At the recent Microsoft Build conference
, the software giant announced it had created a feature in PowerApps which allows computer generation of code using the English language.
The company is using an AI engine called GPT3, OpenAI’s large scale language-generation model.
About a month ago, I was lucky enough to be approved to access the beta for OpenAI’s models. I have been developing an application that communicates with our end-users based on support tickets and online interactions.
My results have been nothing short of amazing, and there is a significant amount of potential in this solution. To give an example of its power, I asked GPT-3 to provide me with some ideas of articles for the CRN ISV Hub
and here is the entire interaction (Items in bold are my text).
Here are some article titles.
- Seven steps for ISV’s to work with Partners
- What could go wrong with an ISV
- ISVs take note as AI takes a crazy leap forward
- What you need to know about AI or how you could be replaced
- How to make the most money from your ISV
- Don’t let your ISV die
- Five reasons why ISVs are going out of business
- This is what we do to ISVs
Whilst I’m not sure about 7 and 8, the other few are excellent titles that I might use in the future.
OpenAI’s models are nothing short of awe-inspiring, and we’ve used them to respond to helpdesk tickets, communicate with end-users, assist in writing blog posts and much, much more.
The current licensing terms are quite restrictive, so I can’t give you examples of everything it can do. Still, hopefully, this serves to whet your appetite.
ISV’s however, need to take note. I’ve already got the AI to generate compilable code from English instructions, and Microsoft is using it in PowerApps. One user even wrote that he got the AI to deliver a functional REACT web application from English instructions.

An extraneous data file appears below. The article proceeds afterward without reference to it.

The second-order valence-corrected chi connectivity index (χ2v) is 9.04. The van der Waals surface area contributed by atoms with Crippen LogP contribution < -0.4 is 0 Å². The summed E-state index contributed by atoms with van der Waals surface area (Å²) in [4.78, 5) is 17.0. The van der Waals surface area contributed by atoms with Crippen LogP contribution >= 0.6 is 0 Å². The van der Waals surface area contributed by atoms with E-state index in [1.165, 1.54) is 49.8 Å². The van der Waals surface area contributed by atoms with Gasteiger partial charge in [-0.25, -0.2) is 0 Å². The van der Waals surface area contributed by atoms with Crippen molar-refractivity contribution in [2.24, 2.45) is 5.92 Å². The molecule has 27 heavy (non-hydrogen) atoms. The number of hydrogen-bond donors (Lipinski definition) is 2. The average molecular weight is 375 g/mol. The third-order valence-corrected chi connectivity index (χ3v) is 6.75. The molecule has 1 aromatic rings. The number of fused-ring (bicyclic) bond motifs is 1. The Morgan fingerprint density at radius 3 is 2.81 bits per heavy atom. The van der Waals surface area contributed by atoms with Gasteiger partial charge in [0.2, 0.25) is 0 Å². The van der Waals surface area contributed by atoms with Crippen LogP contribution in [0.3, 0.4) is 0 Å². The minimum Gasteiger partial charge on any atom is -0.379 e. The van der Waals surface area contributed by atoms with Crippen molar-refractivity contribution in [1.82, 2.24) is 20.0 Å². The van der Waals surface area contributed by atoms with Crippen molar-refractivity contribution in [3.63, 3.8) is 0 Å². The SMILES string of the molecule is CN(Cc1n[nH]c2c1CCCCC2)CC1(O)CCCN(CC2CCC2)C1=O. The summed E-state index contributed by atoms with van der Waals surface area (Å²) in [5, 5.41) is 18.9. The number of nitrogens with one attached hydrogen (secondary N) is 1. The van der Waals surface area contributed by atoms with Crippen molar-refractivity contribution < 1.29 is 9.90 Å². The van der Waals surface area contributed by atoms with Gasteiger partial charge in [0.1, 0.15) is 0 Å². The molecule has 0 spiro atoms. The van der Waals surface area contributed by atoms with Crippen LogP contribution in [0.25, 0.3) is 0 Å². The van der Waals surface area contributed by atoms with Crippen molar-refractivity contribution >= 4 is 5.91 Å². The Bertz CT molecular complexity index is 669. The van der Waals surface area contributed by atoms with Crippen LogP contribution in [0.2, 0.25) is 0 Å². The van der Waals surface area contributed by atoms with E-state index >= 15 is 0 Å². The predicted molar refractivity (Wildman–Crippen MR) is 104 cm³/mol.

Such instructions are:
This is a REACT application that shows a table and input boxes:
GPT-3 will then proceed and write a REACH application with input boxes and a table.
For me, the staggering item was how GPT-3 is “programmed” using the English Language
(or other languages too).
Once we have an application approved and in production, I’ll show you more. Still, for
now, I’ll paste this article into GPT-3 and see what it comes up with as a summary:
The following text was generated using GPT-3, OpenAI’s large scale language generation
model and was unaltered.
“This is a great time to be an ISV, or maybe you’ll be the next Uber, the next Airbnb, the
next Facebook, the next Google, the next Amazon, the next something else. You could be
the next somebody, but you could also be the next nobody.”
All of the above is an example of what is possible with OpenAI’s GPT-3.
Keep reading the ISV Hub to find out more.